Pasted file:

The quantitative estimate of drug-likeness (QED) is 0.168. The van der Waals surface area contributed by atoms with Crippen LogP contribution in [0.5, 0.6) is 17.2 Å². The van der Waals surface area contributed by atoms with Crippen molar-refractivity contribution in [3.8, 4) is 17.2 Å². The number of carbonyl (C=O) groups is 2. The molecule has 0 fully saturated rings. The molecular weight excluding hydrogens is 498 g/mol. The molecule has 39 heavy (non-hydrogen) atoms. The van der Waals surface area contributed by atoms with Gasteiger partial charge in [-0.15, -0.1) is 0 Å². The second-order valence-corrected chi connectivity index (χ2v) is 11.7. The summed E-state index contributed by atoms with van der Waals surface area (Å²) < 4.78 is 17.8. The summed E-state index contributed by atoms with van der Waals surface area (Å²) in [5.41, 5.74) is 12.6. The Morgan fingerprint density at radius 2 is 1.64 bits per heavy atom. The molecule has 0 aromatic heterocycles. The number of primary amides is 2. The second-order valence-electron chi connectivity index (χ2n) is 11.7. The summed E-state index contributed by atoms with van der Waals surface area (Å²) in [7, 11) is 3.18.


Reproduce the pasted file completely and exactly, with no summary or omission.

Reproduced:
The quantitative estimate of drug-likeness (QED) is 0.168. The van der Waals surface area contributed by atoms with Crippen LogP contribution in [0.5, 0.6) is 17.2 Å². The van der Waals surface area contributed by atoms with Crippen molar-refractivity contribution in [3.8, 4) is 17.2 Å². The number of carbonyl (C=O) groups is 2. The molecule has 0 fully saturated rings. The molecular weight excluding hydrogens is 498 g/mol. The molecule has 39 heavy (non-hydrogen) atoms. The van der Waals surface area contributed by atoms with Gasteiger partial charge in [-0.15, -0.1) is 0 Å². The second-order valence-corrected chi connectivity index (χ2v) is 11.7. The summed E-state index contributed by atoms with van der Waals surface area (Å²) < 4.78 is 17.8. The summed E-state index contributed by atoms with van der Waals surface area (Å²) in [5.41, 5.74) is 12.6. The Morgan fingerprint density at radius 2 is 1.64 bits per heavy atom. The molecule has 0 aromatic heterocycles. The number of primary amides is 2. The second-order valence-electron chi connectivity index (χ2n) is 11.7. The summed E-state index contributed by atoms with van der Waals surface area (Å²) in [7, 11) is 3.18.